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This review is from: Gorgeous George (Audio CD)
Edwyn Collins' 1994 album Gorgeous George is a magnificent collection of some of this most talented songwriter's best work, both musically and lyrically. Featuring Collins on many of the instruments, long-time collaborator and ex-Sex Pistols band member Paul Cook on drums and ex-Orange Juice member Clare Kenny on bass, this album is full of infectious pop tunes, and ranks along with the albums I'm Not Following You and Losing Sleep as my favourite of Edwyn's solo work. The album also features Collins' long-time friend and collaborator Vic Godard (leader of the band Subway Sect) on backing vocals on a couple of the songs.
The album opens with the stunning The Campaign For Real Rock, probably the least accessible (certainly the least poppy) song included here, but for me the album's highlight. This song shows Collins at his lyrical best, producing a scathing attack on the music festival scene with lyrics that any of Mark E Smith, Morrissey, Nick Cave or Luke Haines would be proud of. The song is (structurally) reminiscent of Bowie's Memory Of A Free Festival, but there the similarities end, as Collins clarifies who his targets are with the brilliant lyric, 'The overrated hit the stage, overpaid and over here, and their idea of counter-culture's momma's charge account at Sears'. The accompanying (and atypical) feedback-infused guitar and repeated closing chanted vocal really transform this song into a veritable masterpiece.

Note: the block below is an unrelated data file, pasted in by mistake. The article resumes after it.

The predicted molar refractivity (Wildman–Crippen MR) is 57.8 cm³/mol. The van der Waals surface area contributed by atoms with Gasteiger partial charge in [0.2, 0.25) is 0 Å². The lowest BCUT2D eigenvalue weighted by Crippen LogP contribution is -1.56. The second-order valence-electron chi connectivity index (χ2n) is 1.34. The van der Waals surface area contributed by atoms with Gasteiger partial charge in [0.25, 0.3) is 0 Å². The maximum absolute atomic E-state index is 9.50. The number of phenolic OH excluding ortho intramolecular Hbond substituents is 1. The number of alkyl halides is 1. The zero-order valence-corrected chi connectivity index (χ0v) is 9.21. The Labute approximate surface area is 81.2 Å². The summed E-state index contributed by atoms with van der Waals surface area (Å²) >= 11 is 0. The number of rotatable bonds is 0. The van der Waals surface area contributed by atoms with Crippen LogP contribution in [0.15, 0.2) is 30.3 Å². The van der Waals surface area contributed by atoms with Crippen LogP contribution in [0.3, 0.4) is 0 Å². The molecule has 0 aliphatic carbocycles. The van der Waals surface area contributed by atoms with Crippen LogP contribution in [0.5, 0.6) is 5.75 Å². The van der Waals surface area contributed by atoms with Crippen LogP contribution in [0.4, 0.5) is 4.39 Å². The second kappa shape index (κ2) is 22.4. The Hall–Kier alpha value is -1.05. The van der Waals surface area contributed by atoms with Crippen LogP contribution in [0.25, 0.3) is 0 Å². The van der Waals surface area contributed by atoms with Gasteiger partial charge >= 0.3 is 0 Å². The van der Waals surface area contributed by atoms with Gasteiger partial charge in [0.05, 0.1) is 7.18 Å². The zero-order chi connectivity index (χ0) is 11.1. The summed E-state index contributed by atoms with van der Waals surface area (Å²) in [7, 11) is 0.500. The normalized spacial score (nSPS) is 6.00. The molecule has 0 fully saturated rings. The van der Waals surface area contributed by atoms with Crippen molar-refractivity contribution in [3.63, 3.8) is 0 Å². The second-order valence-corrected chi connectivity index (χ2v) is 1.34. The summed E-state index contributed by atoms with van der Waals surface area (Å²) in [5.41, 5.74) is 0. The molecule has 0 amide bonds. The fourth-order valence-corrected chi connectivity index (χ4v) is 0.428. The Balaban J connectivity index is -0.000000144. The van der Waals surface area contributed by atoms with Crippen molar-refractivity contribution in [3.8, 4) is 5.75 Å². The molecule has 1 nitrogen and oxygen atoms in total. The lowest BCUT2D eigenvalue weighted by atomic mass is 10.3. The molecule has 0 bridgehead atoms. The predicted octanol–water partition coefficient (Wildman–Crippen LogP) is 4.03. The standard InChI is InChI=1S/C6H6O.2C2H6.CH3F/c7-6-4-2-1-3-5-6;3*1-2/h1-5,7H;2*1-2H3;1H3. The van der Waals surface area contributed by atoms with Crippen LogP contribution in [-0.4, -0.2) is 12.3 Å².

The other album standout song for me is Out Of This World. Starting with a throbbing repeated motif, before breaking into a sublime verse/chorus refrain, backed by extra-terrestrial sounding electronic effects, and with Collins' vocals sounding particularly ominous and vibrant, this song is one of Collins' very best.
The album also contains a number of beautifully melodic slow or medium tempo songs such as the well-known single hit A Girl Like You along with Low Expectations, If You Could Love Me, North Of Heaven (with its brilliant 'Guns `n' Roses lyric') and Make Me Feel Again. The title track is also musically of a similar nature, but lyrically is another satirical attack, this time on ex-tory MP, Scot George Younger (not George Galloway, as one might suppose). I've Got It Bad is another somewhat atypical song, slow-paced but with some brilliant guitar playing from Edwyn, as he laments over an obsessive relationship. Also worth a mention is the album's bonus track, The Moron Song, which finds Collins at his most humorous, with its repeated refrain, 'This music won't take you higher unless you're a moron', reminding me somewhat of Jilted John's 1978 single with its similarly repeated line, 'Gordon is a moron'.
As you can tell, there is not really a duff song here. An essential album for the collection.